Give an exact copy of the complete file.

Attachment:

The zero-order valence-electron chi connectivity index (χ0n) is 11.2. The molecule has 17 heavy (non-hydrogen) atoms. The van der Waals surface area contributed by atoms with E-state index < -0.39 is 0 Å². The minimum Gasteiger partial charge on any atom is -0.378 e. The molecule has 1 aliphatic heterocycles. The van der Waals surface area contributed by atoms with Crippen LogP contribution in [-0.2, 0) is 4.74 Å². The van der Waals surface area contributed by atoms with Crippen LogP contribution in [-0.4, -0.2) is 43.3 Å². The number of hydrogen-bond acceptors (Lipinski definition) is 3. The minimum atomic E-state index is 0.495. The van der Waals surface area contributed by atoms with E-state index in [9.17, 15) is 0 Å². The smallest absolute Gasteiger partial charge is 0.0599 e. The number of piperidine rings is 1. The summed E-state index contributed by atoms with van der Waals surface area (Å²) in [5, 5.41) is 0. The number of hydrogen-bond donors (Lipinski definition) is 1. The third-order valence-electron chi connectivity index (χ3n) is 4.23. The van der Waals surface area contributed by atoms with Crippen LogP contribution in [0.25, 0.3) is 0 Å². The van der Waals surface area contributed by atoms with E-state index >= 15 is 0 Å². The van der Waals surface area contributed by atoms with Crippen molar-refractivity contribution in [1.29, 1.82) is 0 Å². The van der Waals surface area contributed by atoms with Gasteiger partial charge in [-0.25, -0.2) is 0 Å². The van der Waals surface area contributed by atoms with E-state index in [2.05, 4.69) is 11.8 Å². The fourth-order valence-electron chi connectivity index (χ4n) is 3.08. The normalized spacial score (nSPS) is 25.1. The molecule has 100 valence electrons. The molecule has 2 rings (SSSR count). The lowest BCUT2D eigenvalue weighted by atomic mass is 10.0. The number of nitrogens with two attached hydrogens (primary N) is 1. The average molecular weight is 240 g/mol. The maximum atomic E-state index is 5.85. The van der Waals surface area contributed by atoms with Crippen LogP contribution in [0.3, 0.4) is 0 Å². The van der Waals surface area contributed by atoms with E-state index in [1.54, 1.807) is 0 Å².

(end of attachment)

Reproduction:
The zero-order valence-electron chi connectivity index (χ0n) is 11.2. The molecule has 17 heavy (non-hydrogen) atoms. The van der Waals surface area contributed by atoms with E-state index < -0.39 is 0 Å². The minimum Gasteiger partial charge on any atom is -0.378 e. The molecule has 1 aliphatic heterocycles. The van der Waals surface area contributed by atoms with Crippen LogP contribution in [-0.2, 0) is 4.74 Å². The van der Waals surface area contributed by atoms with Crippen LogP contribution in [-0.4, -0.2) is 43.3 Å². The number of hydrogen-bond acceptors (Lipinski definition) is 3. The minimum atomic E-state index is 0.495. The van der Waals surface area contributed by atoms with E-state index in [9.17, 15) is 0 Å². The smallest absolute Gasteiger partial charge is 0.0599 e. The number of piperidine rings is 1. The summed E-state index contributed by atoms with van der Waals surface area (Å²) in [5, 5.41) is 0. The number of hydrogen-bond donors (Lipinski definition) is 1. The third-order valence-electron chi connectivity index (χ3n) is 4.23. The van der Waals surface area contributed by atoms with Crippen LogP contribution in [0.25, 0.3) is 0 Å². The van der Waals surface area contributed by atoms with E-state index >= 15 is 0 Å². The van der Waals surface area contributed by atoms with Crippen molar-refractivity contribution in [1.29, 1.82) is 0 Å². The van der Waals surface area contributed by atoms with Gasteiger partial charge in [-0.25, -0.2) is 0 Å². The van der Waals surface area contributed by atoms with E-state index in [2.05, 4.69) is 11.8 Å². The fourth-order valence-electron chi connectivity index (χ4n) is 3.08. The normalized spacial score (nSPS) is 25.1. The molecule has 100 valence electrons. The molecule has 2 rings (SSSR count). The lowest BCUT2D eigenvalue weighted by atomic mass is 10.0. The number of nitrogens with two attached hydrogens (primary N) is 1. The average molecular weight is 240 g/mol. The maximum atomic E-state index is 5.85. The van der Waals surface area contributed by atoms with Crippen LogP contribution in [0.3, 0.4) is 0 Å². The van der Waals surface area contributed by atoms with E-state index in [1.54, 1.807) is 0 Å².